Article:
Ups and downs: More challenges for autonomous car development

The automotive world will continue developing in 2016, especially with news that one of its defining trends is still in a state of flux. 

The pursuit of safer and more fuel efficient vehicles is a challenge for automotive manufacturers.

The pursuit of safer and more fuel efficient vehicles is a challenge that's involving more than just established automotive brands, especially as self-driving cars appear to be the answer to many of the industry's current problems. 

However, it remains difficult for fleet managers to get a concrete idea of how these trends will affect their roles in the coming years. While the technology is making progress, and elements of it have already surfaced in new cars, the complicated web of rigorous testing procedures and regulatory pressures could be holding these systems back. 

Ford ramps up autonomous development

While pared down versions of self-driving cars are already available in some vehicles through systems such as autonomous emergency braking, fully fledged examples are unlikely to be in the hands of consumers for a few more years.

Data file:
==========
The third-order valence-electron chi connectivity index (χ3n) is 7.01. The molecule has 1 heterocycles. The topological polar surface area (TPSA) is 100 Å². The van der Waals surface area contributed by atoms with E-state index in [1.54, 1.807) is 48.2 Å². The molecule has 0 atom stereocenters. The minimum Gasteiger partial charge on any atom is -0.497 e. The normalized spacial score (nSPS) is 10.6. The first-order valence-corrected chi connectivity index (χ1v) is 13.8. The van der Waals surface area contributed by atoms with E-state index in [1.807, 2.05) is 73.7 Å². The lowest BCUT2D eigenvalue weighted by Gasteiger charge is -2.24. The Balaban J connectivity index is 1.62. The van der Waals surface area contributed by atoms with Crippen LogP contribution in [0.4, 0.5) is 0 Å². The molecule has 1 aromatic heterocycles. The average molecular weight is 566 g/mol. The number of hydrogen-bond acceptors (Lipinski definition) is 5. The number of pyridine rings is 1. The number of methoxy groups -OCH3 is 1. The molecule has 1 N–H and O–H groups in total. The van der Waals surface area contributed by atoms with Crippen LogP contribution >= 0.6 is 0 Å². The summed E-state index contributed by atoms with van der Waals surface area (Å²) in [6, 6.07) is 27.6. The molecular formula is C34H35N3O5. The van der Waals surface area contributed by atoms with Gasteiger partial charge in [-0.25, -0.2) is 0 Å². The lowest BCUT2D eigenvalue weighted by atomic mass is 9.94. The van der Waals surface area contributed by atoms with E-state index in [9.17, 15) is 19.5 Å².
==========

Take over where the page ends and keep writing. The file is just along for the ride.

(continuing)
The technology is rapidly coming together, however. Google doubled its fleet of these vehicles over 2015 and, more recently, Ford expanded its testing regime. 

Ford will launch its first major autonomous testing program on public roads, with the company announcing that a fleet of its vehicles will hit Californian streets. Not only are these vehicles self-driving, they're green cars too, as Ford Fusion Hybrids will lead the charge.

Ford president and CEO Mark Fields stated the company is reaching beyond its usual resources to achieve these goals, noting the initiative will bridge the gap between the tech world and the automotive one. 

"We're attracting top talent from around the world to join our team in Silicon Valley, including employees from local technology companies and universities who want to make people's lives better by changing the way the world moves," he explained. 

Californian streets are the scene for autonomous testing. Californian streets are the scene for autonomous testing.

Possible roadblock for autonomous vehicles

Overcoming the technological boundaries is not the only challenge for manufacturers investing the development of self-driving cars. In most places around the world, transport and vehicle regulations aren't prepared for self-driving vehicles, a fact which could prompt a rapid revision of the road rules as the technology develops. 

The state of California set a notable precedent for these cars recently, with draft legislation stating that autonomous vehicles must have a driver behind the wheel. As many of the leading developers of these cars test on these streets, the decision is likely to have a significant impact on their future evolution.